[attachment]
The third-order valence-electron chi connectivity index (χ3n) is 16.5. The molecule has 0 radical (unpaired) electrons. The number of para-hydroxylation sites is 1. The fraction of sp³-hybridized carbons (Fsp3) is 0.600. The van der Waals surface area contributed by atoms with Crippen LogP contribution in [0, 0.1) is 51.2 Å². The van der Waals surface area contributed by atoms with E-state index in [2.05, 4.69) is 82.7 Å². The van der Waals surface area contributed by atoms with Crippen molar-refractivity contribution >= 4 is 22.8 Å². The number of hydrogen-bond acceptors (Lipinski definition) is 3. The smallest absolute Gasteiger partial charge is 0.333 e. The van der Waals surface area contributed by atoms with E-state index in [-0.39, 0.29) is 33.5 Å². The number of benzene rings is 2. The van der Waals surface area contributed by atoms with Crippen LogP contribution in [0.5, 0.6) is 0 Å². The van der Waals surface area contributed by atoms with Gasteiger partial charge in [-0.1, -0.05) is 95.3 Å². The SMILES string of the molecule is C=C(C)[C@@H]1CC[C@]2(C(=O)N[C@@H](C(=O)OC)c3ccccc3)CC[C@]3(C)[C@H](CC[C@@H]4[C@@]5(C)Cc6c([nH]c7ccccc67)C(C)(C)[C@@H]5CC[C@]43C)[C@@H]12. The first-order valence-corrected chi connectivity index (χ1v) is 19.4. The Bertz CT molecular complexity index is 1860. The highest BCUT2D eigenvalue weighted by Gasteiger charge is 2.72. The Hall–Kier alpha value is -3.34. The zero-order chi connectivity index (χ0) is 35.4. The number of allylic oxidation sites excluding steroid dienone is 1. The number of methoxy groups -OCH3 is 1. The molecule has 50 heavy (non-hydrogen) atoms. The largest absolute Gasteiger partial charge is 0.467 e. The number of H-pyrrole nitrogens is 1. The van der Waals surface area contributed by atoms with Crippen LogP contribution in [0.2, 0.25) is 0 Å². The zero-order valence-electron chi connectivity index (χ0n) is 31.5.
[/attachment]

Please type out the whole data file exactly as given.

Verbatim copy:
The third-order valence-electron chi connectivity index (χ3n) is 16.5. The molecule has 0 radical (unpaired) electrons. The number of para-hydroxylation sites is 1. The fraction of sp³-hybridized carbons (Fsp3) is 0.600. The van der Waals surface area contributed by atoms with Crippen LogP contribution in [0, 0.1) is 51.2 Å². The van der Waals surface area contributed by atoms with E-state index in [2.05, 4.69) is 82.7 Å². The van der Waals surface area contributed by atoms with Crippen molar-refractivity contribution >= 4 is 22.8 Å². The number of hydrogen-bond acceptors (Lipinski definition) is 3. The smallest absolute Gasteiger partial charge is 0.333 e. The van der Waals surface area contributed by atoms with E-state index in [-0.39, 0.29) is 33.5 Å². The number of benzene rings is 2. The van der Waals surface area contributed by atoms with Crippen LogP contribution in [0.5, 0.6) is 0 Å². The van der Waals surface area contributed by atoms with Gasteiger partial charge in [-0.1, -0.05) is 95.3 Å². The SMILES string of the molecule is C=C(C)[C@@H]1CC[C@]2(C(=O)N[C@@H](C(=O)OC)c3ccccc3)CC[C@]3(C)[C@H](CC[C@@H]4[C@@]5(C)Cc6c([nH]c7ccccc67)C(C)(C)[C@@H]5CC[C@]43C)[C@@H]12. The first-order valence-corrected chi connectivity index (χ1v) is 19.4. The Bertz CT molecular complexity index is 1860. The highest BCUT2D eigenvalue weighted by Gasteiger charge is 2.72. The Hall–Kier alpha value is -3.34. The zero-order chi connectivity index (χ0) is 35.4. The number of allylic oxidation sites excluding steroid dienone is 1. The number of methoxy groups -OCH3 is 1. The molecule has 50 heavy (non-hydrogen) atoms. The largest absolute Gasteiger partial charge is 0.467 e. The number of H-pyrrole nitrogens is 1. The van der Waals surface area contributed by atoms with Crippen LogP contribution in [0.2, 0.25) is 0 Å². The zero-order valence-electron chi connectivity index (χ0n) is 31.5.